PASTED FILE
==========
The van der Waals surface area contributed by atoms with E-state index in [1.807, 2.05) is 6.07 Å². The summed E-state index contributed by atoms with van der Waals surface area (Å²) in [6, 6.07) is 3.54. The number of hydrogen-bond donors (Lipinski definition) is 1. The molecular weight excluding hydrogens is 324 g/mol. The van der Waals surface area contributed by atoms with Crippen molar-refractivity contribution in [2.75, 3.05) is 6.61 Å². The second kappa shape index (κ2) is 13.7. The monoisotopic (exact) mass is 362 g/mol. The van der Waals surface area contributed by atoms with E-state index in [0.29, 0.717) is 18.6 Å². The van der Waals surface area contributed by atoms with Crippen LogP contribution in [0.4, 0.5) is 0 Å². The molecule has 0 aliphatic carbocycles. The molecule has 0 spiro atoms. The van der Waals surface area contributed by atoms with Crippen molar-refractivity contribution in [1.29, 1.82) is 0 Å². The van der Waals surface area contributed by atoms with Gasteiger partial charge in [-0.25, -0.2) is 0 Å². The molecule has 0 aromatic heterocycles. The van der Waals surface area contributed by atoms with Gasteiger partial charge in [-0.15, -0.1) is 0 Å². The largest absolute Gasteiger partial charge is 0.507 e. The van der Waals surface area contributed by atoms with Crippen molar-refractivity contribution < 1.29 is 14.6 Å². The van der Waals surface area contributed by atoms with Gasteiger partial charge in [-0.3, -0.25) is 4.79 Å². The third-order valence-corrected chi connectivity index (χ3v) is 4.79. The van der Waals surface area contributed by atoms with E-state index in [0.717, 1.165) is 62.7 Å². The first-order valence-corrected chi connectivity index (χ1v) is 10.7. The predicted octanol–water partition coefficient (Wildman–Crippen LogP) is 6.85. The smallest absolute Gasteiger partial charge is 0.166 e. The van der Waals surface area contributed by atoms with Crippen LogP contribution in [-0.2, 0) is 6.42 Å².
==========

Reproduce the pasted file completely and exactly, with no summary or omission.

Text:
The van der Waals surface area contributed by atoms with E-state index in [1.807, 2.05) is 6.07 Å². The summed E-state index contributed by atoms with van der Waals surface area (Å²) in [6, 6.07) is 3.54. The number of hydrogen-bond donors (Lipinski definition) is 1. The molecular weight excluding hydrogens is 324 g/mol. The van der Waals surface area contributed by atoms with Crippen molar-refractivity contribution in [2.75, 3.05) is 6.61 Å². The second kappa shape index (κ2) is 13.7. The monoisotopic (exact) mass is 362 g/mol. The van der Waals surface area contributed by atoms with E-state index in [0.29, 0.717) is 18.6 Å². The van der Waals surface area contributed by atoms with Crippen LogP contribution in [0.4, 0.5) is 0 Å². The molecule has 0 aliphatic carbocycles. The molecule has 0 spiro atoms. The van der Waals surface area contributed by atoms with Crippen molar-refractivity contribution in [1.29, 1.82) is 0 Å². The van der Waals surface area contributed by atoms with Gasteiger partial charge in [-0.25, -0.2) is 0 Å². The molecule has 0 aromatic heterocycles. The van der Waals surface area contributed by atoms with Gasteiger partial charge in [-0.15, -0.1) is 0 Å². The largest absolute Gasteiger partial charge is 0.507 e. The van der Waals surface area contributed by atoms with Crippen molar-refractivity contribution < 1.29 is 14.6 Å². The van der Waals surface area contributed by atoms with Gasteiger partial charge in [-0.3, -0.25) is 4.79 Å². The third-order valence-corrected chi connectivity index (χ3v) is 4.79. The van der Waals surface area contributed by atoms with E-state index in [0.717, 1.165) is 62.7 Å². The first-order valence-corrected chi connectivity index (χ1v) is 10.7. The predicted octanol–water partition coefficient (Wildman–Crippen LogP) is 6.85. The smallest absolute Gasteiger partial charge is 0.166 e. The van der Waals surface area contributed by atoms with Crippen LogP contribution in [-0.2, 0) is 6.42 Å².